Financial Financial Financial

Financial Markets Today: Quick Take – June 23, 2022

Macro 6 minutes to read
Saxo Strategy Team

Summary:  Equities tried to piece together a rally yesterday in the US, but only managed a very choppy session with no real direction by the close of trading. Elsewhere, crude oil plunged more than seven dollars per barrel intraday before cutting losses into the close and industrial metals continue to slide. In testimony before a Senate panel, Fed Chair Powell expressed the hope that the Fed tightening will not take the US economy into recession, but that it is possible.


What is our trading focus?

Nasdaq 100 (USNAS100.I) and S&P 500 (US500.I)

Yesterday’s session was a volatile session that looked very weak initially before turning around and going briefly above the 3,800 level in the S&P 500. However, S&P 500 futures ended the session slightly lower and this morning the index futures are trading around the 3,755 level with the 3,800 level remaining the key one to watch on the upside; a close above 3,800 would confirm that US equities could continue their rebound from the recent lows. Today, we will get a new data point on initial jobless claims which will give a glimpse of whether the US labour market is continuing to weaken.

Hong Kong’s Hang Seng (HSI.I) and China’s CSI300 (000300.I)

... climbed 1.3% and 0.7% respectively. Auto makers jumped following report that the Chinese government may extend tax exemptions on electric-car purchases. BYD (01211), Li Auto (02015), NIO (09866), XPeng (09868), Geely (00175) and Great Wall (02333) surged 6% to 10%. Alibaba (09988) rose over 6% following a Bloomberg report suggesting that Ant might apply to the PBoC to become a financial holding company as part of the effort to clear the way for a potential IPO of Ant. Industrial metal mining stocks declined. Jiangxi Copper (00358) was down 11% and China Molybdenum (03993) declined 9%.

EURUSD and USD pairs 

The price action in USD pairs remains inconclusive as the USD rally yesterday was reversed, seemingly in inverse correlation with the equity market, which rallied from early weakness. Still, AUDUSD continues to look heavy as the focus there is on weak commodity prices, particularly for industrial metals. Traders are watching the cycle lows near 0.6830 there, with considerable “white space” on the chart on a break. EURUSD is caught in tactical limbo between 1.0400-50 downside pivot levels and the upside resistance zone of 1.0600-50. Watching the Eurozone flash June PMIs this morning for the impact on the euro, while the US dollar will react to swings in risk sentiment and US treasury yields as we are set for another day of Fed Chair Powell testimony.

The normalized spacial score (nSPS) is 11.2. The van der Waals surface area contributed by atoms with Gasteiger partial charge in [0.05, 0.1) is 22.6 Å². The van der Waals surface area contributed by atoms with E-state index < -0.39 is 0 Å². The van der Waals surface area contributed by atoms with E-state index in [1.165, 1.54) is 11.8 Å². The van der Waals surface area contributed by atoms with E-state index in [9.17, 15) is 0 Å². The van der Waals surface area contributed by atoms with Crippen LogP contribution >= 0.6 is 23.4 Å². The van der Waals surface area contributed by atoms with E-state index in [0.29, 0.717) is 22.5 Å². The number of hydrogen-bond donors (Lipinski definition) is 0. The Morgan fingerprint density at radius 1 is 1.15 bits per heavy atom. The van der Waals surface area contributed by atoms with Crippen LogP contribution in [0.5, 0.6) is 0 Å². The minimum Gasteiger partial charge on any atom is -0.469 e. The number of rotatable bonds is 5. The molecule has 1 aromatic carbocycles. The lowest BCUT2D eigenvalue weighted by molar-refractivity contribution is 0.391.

USDJPY and JPY crosses

As noted below, the JPY was sharply stronger overnight on comments from a prominent former official, but the recent extension of JPY weakness looks rather at odds with a considerable consolidation lower in global bond yields. In any case, we now have a modest reversal that provides a “hook” for a tactical bearish case in USDJPY as long as the price action remains below the cycle top of 136.70 as we watch for whether the pair follows through the next important area near 135.00. A further rally in US Treasuries that takes 10-year Treasury yields lower toward 3.00% would offer considerable background support for a JPY rebound.

Crude oil (OILUKAUG22 & OILUSAUG22) trades weak on recession fears

Prices hit a one-month low on Tuesday and have remained low since as worries about recession and its potential negative impact on demand rips through cyclical commodities like oil and industrial metals. Brent’s top to bottom correction since June 13 has almost reached 15 dollars, still a relative normal correction considering the moves seen during the past few months. Recession, for now, remains the key talking point and driver after Fed chair Powell warned achieving a soft landing could be very challenging. Tight supply, however, remains, and will likely cushion the market with focus now on the previous area of support around $100/barrel. EIA’s weekly stock report has been delayed due to systems issues while the API reported a 5.6 million barrel rise in crude stocks.